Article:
is known as the Dieudonné ring <img align="absmiddle" border="0" src="https://www.encyclopediaofmath.org/legacyimages/w/w098/w098100/w098100200.png" /> and certain modules (called Dieudonné modules) over it classify unipotent commutative affine group schemes over <img align="absmiddle" border="0" src="https://www.encyclopediaofmath.org/legacyimages/w/w098/w098100/w098100201.png" />, cf. [[#References|[a5]]].
 
  
 
====References====
 
====References====
<table>
+
<table><TR><TD valign="top">[a1]</TD> <TD valign="top"> E. Artin, H. Hasse, "Die beide Ergänzungssätze zum Reciprozitätsgesetz der <img align="absmiddle" border="0" src="https://www.encyclopediaofmath.org/legacyimages/w/w098/w098100/w098100202.png" />-ten Potenzreste im Körper der <img align="absmiddle" border="0" src="https://www.encyclopediaofmath.org/legacyimages/w/w098/w098100/w098100203.png" />-ten Einheitswurzeln" ''Abh. Math. Sem. Univ. Hamburg'' , '''6''' (1928) pp. 146–162 {{MR|}} {{ZBL|}} </TD></TR><TR><TD valign="top">[a2]</TD> <TD valign="top"> G. Whaples, "Generalized local class field theory III: Second form of the existence theorem, structure of analytic groups" ''Duke Math. J.'' , '''21''' (1954) pp. 575–581 {{MR|73645}} {{ZBL|}} </TD></TR><TR><TD valign="top">[a3]</TD> <TD valign="top"> M. Hazewinkel, "Twisted Lubin–Tate formal group laws, ramified Witt vectors and (ramified) Artin–Hasse exponentials" ''Trans. Amer. Math. Soc.'' , '''259''' (1980) pp. 47–63 {{MR|0561822}} {{ZBL|0437.13014}} </TD></TR><TR><TD valign="top">[a4]</TD> <TD valign="top"> M. Hazewinkel, "Formal group laws and applications" , Acad. Press (1978) {{MR|506881}} {{ZBL|}} </TD></TR><TR><TD valign="top">[a5]</TD> <TD valign="top"> M. Demazure, P. Gabriel, "Groupes algébriques" , '''1''' , North-Holland (1971) {{MR|1611211}} {{MR|0302656}} {{MR|0284446}} {{ZBL|0223.14009}} {{ZBL|0203.23401}} {{ZBL|0134.16503}} </TD></TR></table>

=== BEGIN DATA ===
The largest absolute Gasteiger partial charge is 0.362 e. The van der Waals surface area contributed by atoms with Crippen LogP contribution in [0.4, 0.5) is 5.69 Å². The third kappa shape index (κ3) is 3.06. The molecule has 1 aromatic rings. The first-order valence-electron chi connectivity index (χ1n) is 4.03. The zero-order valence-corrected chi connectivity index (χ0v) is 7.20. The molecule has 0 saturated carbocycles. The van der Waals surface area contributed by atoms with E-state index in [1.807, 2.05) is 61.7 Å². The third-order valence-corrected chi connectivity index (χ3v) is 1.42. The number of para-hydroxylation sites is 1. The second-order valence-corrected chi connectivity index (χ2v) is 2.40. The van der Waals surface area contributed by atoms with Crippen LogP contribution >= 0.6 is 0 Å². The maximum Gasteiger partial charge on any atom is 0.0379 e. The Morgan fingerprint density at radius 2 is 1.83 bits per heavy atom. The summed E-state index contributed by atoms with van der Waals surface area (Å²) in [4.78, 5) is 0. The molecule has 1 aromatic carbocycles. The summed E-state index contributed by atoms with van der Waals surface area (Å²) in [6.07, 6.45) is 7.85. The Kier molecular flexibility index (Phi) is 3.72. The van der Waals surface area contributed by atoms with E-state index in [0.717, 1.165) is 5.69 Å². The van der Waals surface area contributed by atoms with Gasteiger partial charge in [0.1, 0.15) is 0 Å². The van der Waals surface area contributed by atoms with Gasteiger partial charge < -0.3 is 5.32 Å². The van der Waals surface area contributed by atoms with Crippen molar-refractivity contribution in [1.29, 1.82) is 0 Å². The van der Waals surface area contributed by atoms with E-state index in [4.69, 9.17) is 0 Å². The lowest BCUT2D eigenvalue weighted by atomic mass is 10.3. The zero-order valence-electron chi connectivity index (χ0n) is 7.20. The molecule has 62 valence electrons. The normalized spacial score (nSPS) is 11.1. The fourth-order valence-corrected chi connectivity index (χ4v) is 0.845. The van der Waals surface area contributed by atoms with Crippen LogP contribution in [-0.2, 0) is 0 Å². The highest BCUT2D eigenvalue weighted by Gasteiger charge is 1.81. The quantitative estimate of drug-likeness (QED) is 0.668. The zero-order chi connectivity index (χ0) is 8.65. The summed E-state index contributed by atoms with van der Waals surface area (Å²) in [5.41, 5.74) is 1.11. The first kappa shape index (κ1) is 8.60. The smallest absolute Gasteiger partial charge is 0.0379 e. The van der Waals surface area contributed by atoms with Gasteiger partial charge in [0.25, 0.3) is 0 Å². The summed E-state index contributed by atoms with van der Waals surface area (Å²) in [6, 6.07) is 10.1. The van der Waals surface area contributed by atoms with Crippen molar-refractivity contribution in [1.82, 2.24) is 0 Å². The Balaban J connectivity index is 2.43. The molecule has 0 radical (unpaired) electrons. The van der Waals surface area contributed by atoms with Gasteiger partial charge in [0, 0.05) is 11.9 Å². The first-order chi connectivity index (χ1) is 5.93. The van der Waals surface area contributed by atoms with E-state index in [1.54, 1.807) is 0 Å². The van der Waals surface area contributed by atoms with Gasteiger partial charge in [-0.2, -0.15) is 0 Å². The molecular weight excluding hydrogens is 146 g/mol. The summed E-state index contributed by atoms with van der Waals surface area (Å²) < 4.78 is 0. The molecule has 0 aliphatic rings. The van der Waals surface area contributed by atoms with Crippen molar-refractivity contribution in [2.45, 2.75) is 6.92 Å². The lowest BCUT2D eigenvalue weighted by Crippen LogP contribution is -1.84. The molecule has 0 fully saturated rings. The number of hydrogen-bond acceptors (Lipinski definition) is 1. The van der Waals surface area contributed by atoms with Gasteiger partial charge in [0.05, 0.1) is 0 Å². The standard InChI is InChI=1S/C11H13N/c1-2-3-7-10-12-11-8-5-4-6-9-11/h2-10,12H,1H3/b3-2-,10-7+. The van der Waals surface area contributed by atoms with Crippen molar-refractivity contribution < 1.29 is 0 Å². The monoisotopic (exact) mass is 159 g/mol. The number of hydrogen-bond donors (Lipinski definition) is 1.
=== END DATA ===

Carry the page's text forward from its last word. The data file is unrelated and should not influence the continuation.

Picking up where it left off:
<TR><TD valign="top">[a1]</TD> <TD valign="top"> E. Artin, H. Hasse, "Die beide Ergänzungssätze zum Reciprozitätsgesetz der $\ell$-ten Potenzreste im Körper der $\ell$-ten Einheitswurzeln" ''Abh. Math. Sem. Univ. Hamburg'' , '''6''' (1928) pp. 146–162 {{MR|}} {{ZBL|}} </TD></TR>
 
<TR><TD valign="top">[a2]</TD> <TD valign="top"> G. Whaples, "Generalized local class field theory III: Second form of the existence theorem, structure of analytic groups" ''Duke Math. J.'' , '''21''' (1954) pp. 575–581 {{MR|73645}} {{ZBL|}} </TD></TR>
 
<TR><TD valign="top">[a3]</TD> <TD valign="top"> M. Hazewinkel, "Twisted Lubin–Tate formal group laws, ramified Witt vectors and (ramified) Artin–Hasse exponentials" ''Trans. Amer. Math. Soc.'' , '''259''' (1980) pp. 47–63 {{MR|0561822}} {{ZBL|0437.13014}} </TD></TR>
 
<TR><TD valign="top">[a4]</TD> <TD valign="top"> M. Hazewinkel, "Formal group laws and applications" , Acad. Press (1978) {{MR|506881}} {{ZBL|}} </TD></TR>
 
<TR><TD valign="top">[a5]</TD> <TD valign="top"> M. Demazure, P. Gabriel, "Groupes algébriques" , '''1''' , North-Holland (1971) {{MR|1611211}} {{MR|0302656}} {{MR|0284446}} {{ZBL|0223.14009}} {{ZBL|0203.23401}} {{ZBL|0134.16503}} </TD></TR>
 
</table>
 
 
 
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Latest revision as of 18:25, 22 December 2019